UK acquisition boosts supply chain security and flexibility 03 November 2015

Optimas OE Solutions LLC has announced the acquisition of a UK of bespoke critical fasteners and special cold forgings, in a move that enhances supply chain security and flexibility of support for key OEM customers.

Based in the historic spa town of Droitwich, south west of Birmingham, Barton Cold Form is clear evidence that advanced cold forming is very much alive in the United Kingdom. The name echoes the company’s inception as a manufacturer - 80 years ago, in the back room of a pub called the Barton Arms. The modern incarnation can already lay claim to stand amongst the upper quartile of European fastener manufacturing. The 5,000m2 production facility, into which Barton moved in 2006, was meticulously designed for efficiency and equipped with a range of cold forming, rolling and secondary operation machines. Latest technology introductions include a new pointing and drilling machine, a SEMS rolling machine, advanced first inspection technology and, most recently, an additive manufacturing prototype service. The plant is TS 16949 accredited and already has a strongly established record of supplying leading automotive OEMs and tier suppliers - including significant volumes through Optimas. Barton has hit headlines recently for its success as a British company reshoring manufacturing contracts that had previously migrated to Asia.

Optimas was established in July 2015 when senior management took Anixter’s OEM Fasteners segment private, supported by American Industrial Partners - a New York based, operationally oriented, middle market private equity investor. Headquartered in Glenview, Illinois, Optimas provides engineered fastener, C-part and distribution solutions to high performing OEM businesses with complex supply chains across the globe.

Barton becomes Optimas’ second manufacturing site, joining a facility at a Wood Dale, Chicago, acquired in 2008. The plant gained strategic significance following a major investment programme instigated in 2012, by Optimas president and CEO, Ian Clarke. Investments include the addition of several Formax advanced, high-speed cold formers from National Machinery.

Commenting on the Barton acquisition, Ian Clarke said: "Considering the growing need of our customers around the globe, increased manufacturing capacity and expertise allows Optimas to better keep pace with demand, protect supply chain pipelines and continue to offer custom solutions that are otherwise unavailable elsewhere."

The UK plant will retain the Barton name and continue to be led by Andrew Nuttall, as operating director, and his current management team. Nuttall said he firmly believed the acquisition would "lead to positive benefits for our suppliers and customers”. He added: "Our partnership with Optimas solidifies the long-term stability of our business, accelerating our ability to act on growth opportunities with the industry."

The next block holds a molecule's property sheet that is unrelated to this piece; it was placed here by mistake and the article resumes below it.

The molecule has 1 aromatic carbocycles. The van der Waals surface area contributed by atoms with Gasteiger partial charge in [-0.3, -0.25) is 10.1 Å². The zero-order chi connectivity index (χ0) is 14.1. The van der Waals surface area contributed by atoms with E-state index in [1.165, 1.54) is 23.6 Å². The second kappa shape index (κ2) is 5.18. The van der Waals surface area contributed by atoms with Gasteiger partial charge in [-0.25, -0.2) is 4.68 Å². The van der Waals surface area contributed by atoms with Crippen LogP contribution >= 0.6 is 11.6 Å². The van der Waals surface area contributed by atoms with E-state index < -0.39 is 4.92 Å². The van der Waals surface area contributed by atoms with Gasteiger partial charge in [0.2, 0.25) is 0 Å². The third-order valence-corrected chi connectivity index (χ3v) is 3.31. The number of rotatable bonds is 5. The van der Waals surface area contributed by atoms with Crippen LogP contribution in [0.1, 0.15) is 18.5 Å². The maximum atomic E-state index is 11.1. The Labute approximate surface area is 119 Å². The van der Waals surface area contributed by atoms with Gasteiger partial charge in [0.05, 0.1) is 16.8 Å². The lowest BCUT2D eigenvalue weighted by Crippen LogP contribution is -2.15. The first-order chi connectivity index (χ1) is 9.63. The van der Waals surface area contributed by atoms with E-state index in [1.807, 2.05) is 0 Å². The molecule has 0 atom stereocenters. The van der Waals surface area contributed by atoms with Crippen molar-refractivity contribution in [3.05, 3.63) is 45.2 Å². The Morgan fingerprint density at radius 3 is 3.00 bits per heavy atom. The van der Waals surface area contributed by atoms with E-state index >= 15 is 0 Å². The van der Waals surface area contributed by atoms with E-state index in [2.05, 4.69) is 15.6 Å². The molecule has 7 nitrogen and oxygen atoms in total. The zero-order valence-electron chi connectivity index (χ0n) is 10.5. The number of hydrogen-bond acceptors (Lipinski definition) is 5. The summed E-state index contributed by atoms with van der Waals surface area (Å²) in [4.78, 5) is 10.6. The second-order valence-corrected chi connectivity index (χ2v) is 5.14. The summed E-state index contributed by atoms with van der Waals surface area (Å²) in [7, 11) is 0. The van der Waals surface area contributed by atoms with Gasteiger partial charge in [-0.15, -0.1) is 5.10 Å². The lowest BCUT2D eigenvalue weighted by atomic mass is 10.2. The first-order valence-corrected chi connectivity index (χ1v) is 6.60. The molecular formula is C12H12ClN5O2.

Barton employees were informed of the new ownership on 2nd November at a presentation led by Andrew Nuttall – accompanied by Dan Jack, Optimas SVP EMEA; Mike Tuffy, SVP global procurement; and Tim Taylor, newly appointed as Optimas vice president for global manufacturing.

Left to right: Dan Jack, Mike Tuffy, Tim Taylor and Andrew Nuttall

Presenting his credentials to the Barton team, Taylor recalled that his 30-year career in manufacturing started at Ford Motor Company. Advancing through Huck International he moved on to fulfill senior roles with McLean-Fogg Company for eleven years, which included heading its global vehicle systems business with plants and offices in North America, Europe and Asia. Taylor served three years as president and COO of Tempel Steel Company, Chicago until 2007, since when he has been managing partner of a manufacturing consultancy.

Referencing recent events in UK fastener manufacturing, Taylor was emphatic about the opportunity now for Optimas to invest in growing Barton’s capacity and capability, providing enhanced security for its employees as well as for Optimas’ customers.

The Barton and Wood Dale manufacturing operations now report to Taylor, who, says Ian Clarke, “will split his time between Wood Dale and travelling globally as he leads our effort to expand our manufacturing strategy and footprint around the world”.

Dan Jack underlined the significance of the Barton acquisition to major OEM customers, particularly in supporting the rapid growth Optimas is experiencing with key automotive accounts. “This is all about a growth strategy for Optimas,” he stressed. “We’re successful, we want to be more successful and profitable. Key to that is an integrated supply chain.”

Mike Tuffy told Fastener + Fixing Technology the investment would dovetail into an already initiated programme to develop and refine Optimas’ global portfolio of strategic manufacturers. “Having our own manufacturing is fundamentally a growth strategy, underpinning the critical supply chain security our customers now demand. It also provides a solution-oriented engineering capability, which we have already demonstrated at Wood Dale allows a tighter, more effective relationship with our customers’ own engineering and design teams. That all contributes to the growth and profitability of Optimas, which is what ultimately matters to all our stakeholders.”

Claire Aldridge Deputy Editor t: +44 (0) 1727 743 889

Having spent a decade in the fastener industry experiencing every facet – from steel mills, fastener manufacturers, wholesalers, distributors, as well as machinery builders and plating + coating companies, Claire has developed an in-depth knowledge of all things fasteners.

Alongside visiting numerous companies, exhibitions and conferences around the world, Claire has also interviewed high profile figures – focusing on key topics impacting the sector and making sure readers stay up to date with the latest developments within the industry.